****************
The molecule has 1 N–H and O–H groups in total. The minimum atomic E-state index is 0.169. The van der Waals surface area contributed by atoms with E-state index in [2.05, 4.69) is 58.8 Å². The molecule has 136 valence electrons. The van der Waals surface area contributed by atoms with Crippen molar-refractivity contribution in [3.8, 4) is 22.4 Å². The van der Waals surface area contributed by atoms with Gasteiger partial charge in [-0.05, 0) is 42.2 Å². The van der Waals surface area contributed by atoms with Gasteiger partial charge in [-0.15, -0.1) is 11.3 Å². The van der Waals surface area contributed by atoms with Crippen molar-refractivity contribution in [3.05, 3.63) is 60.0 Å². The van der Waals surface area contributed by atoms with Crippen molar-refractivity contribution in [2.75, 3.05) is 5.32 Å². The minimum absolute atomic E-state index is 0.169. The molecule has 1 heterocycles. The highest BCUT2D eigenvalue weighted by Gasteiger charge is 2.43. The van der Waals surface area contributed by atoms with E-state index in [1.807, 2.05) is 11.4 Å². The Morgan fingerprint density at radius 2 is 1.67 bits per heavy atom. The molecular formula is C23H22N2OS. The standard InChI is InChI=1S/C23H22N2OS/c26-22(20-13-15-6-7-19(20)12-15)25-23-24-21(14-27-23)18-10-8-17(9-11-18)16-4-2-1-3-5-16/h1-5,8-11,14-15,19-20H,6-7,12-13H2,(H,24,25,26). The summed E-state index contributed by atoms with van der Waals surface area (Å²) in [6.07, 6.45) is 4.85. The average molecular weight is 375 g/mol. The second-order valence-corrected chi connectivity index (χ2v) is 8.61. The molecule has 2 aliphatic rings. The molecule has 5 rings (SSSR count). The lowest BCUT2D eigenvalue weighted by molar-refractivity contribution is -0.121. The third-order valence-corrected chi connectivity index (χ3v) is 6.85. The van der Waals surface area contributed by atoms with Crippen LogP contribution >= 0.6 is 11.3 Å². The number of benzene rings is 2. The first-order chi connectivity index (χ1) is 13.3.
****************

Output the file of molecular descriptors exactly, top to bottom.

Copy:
The molecule has 1 N–H and O–H groups in total. The minimum atomic E-state index is 0.169. The van der Waals surface area contributed by atoms with E-state index in [2.05, 4.69) is 58.8 Å². The molecule has 136 valence electrons. The van der Waals surface area contributed by atoms with Crippen molar-refractivity contribution in [3.8, 4) is 22.4 Å². The van der Waals surface area contributed by atoms with Gasteiger partial charge in [-0.05, 0) is 42.2 Å². The van der Waals surface area contributed by atoms with Gasteiger partial charge in [-0.15, -0.1) is 11.3 Å². The van der Waals surface area contributed by atoms with Crippen molar-refractivity contribution in [3.05, 3.63) is 60.0 Å². The van der Waals surface area contributed by atoms with Crippen molar-refractivity contribution in [2.75, 3.05) is 5.32 Å². The minimum absolute atomic E-state index is 0.169. The molecule has 1 heterocycles. The highest BCUT2D eigenvalue weighted by Gasteiger charge is 2.43. The van der Waals surface area contributed by atoms with E-state index in [1.807, 2.05) is 11.4 Å². The Morgan fingerprint density at radius 2 is 1.67 bits per heavy atom. The molecular formula is C23H22N2OS. The standard InChI is InChI=1S/C23H22N2OS/c26-22(20-13-15-6-7-19(20)12-15)25-23-24-21(14-27-23)18-10-8-17(9-11-18)16-4-2-1-3-5-16/h1-5,8-11,14-15,19-20H,6-7,12-13H2,(H,24,25,26). The summed E-state index contributed by atoms with van der Waals surface area (Å²) in [6.07, 6.45) is 4.85. The average molecular weight is 375 g/mol. The second-order valence-corrected chi connectivity index (χ2v) is 8.61. The molecule has 2 aliphatic rings. The molecule has 5 rings (SSSR count). The lowest BCUT2D eigenvalue weighted by molar-refractivity contribution is -0.121. The third-order valence-corrected chi connectivity index (χ3v) is 6.85. The van der Waals surface area contributed by atoms with Crippen LogP contribution >= 0.6 is 11.3 Å². The number of benzene rings is 2. The first-order chi connectivity index (χ1) is 13.3.